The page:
Commenced in January 2007
Frequency: Monthly
Edition: International
Paper Count: 360

Search results for: reports

360 An Evaluation of a Psychotherapeutic Service for Engineering Students: The Role of Race, Gender and Language

Authors: Nazeema Ahmed

Abstract:

Mental health in higher education has received increasing attention over the past few decades. The high academic demands of the engineering degree, coupled with students’ mental health challenges, have led to higher education institutions offering psychotherapeutic services to students. This paper discusses an evaluation of the psychotherapy service at the University of Cape Town. The aim was to determine (i) the efficacy of the service; and (ii) the impact of race, gender, and language of the therapist on the students’ therapeutic process. An online survey was sent to 109 students who attended psychotherapy. The majority expressed favorable experiences of psychotherapy, with reports of increased capacity to engage with their academic work. Most students did not experience the gender, race, or language of the psychologists to be barriers to their therapy. The findings point to a need for ongoing psychological support for students.

Keywords: Education, Engineering, Psychotherapy, Efficacy

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359 Mechanical Properties of Cement Slurry by Partially Substitution of Industry Waste Natural Pozzolans

Authors: R. Ziaie Moayed, S. P. Emadoleslami Oskoei, S. D. Beladi Mousavi, A. Taleb Beydokhti

Abstract:

There have been many reports of the destructive effects of cement on the environment in recent years. In the present research, it has been attempted to reduce the destructive effects of cement by replacing silica fume as adhesive materials instead of cement. The present study has attempted to improve the mechanical properties of cement slurry by using waste material from a glass production factory, located in Qazvin city of Iran, in which accumulation volume has become an environmental threat. The chemical analysis of the waste material indicates that this material contains about 94% of SiO2 and AL2O3 and has a close structure to silica fume. Also, the particle grain size test was performed on the mentioned waste. Then, the unconfined compressive strength test of the slurry was performed by preparing a mixture of water and adhesives with different percentages of cement and silica fume. The water to an adhesive ratio of this mixture is 1:3, and the curing process last 28 days. It was found that the sample had an unconfined compressive strength of about 300 kg/cm2 in a mixture with equal proportions of cement and silica fume. Besides, the sample had a brittle fracture in the slurry sample made of pure cement, however, the fracture in cement-silica fume slurry mixture is flexible and the structure of the specimen remains coherent after fracture. Therefore, considering the flexibility that is achieved by replacing this waste, it can be used to stabilize soils with cracking potential.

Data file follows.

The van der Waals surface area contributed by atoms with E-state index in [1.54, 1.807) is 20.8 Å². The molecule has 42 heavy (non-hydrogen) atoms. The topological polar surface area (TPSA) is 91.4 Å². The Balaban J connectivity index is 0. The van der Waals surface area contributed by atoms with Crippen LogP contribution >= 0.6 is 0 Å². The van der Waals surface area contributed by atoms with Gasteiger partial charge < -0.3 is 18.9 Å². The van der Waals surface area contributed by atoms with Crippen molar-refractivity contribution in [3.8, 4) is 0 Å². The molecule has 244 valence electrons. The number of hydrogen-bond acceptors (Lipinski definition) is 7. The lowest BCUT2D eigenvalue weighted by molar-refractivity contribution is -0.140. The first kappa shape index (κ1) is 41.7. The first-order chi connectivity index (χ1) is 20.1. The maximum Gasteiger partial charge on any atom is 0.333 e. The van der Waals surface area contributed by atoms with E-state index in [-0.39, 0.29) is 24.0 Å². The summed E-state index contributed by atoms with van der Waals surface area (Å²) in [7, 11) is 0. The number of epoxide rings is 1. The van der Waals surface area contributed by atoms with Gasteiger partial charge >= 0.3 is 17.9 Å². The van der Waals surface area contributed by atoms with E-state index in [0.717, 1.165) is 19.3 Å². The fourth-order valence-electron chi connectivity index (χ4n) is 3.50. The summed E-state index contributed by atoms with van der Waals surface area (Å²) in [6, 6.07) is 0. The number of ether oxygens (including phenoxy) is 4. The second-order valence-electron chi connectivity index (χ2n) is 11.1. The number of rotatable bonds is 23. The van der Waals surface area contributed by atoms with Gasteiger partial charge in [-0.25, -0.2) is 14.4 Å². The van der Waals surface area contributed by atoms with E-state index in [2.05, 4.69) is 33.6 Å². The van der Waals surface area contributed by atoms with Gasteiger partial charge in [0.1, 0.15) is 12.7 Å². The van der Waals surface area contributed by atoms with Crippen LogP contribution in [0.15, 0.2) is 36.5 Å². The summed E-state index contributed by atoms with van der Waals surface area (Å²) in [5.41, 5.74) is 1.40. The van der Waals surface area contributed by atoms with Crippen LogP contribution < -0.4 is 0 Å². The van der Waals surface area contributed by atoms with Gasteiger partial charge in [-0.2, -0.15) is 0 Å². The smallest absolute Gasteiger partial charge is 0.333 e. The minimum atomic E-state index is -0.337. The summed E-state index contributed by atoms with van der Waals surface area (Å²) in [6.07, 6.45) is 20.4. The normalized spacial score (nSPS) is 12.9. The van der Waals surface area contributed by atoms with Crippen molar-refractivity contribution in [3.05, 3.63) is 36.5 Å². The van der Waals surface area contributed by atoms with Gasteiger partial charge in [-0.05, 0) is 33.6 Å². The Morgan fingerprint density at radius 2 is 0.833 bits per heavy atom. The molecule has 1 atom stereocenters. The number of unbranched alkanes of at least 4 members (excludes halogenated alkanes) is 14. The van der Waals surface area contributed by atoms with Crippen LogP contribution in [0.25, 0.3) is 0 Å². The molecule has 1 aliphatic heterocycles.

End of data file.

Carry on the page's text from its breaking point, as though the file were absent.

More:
Keywords: silica fume, cement replacement, cement slurry, environmental threat, natural pozzolan, waste material

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358 Statistical Approach to Identify Stress and Biases Impairing Decision-Making in High-Risk Industry

Authors: Ph. Fauquet-Alekhine

Abstract: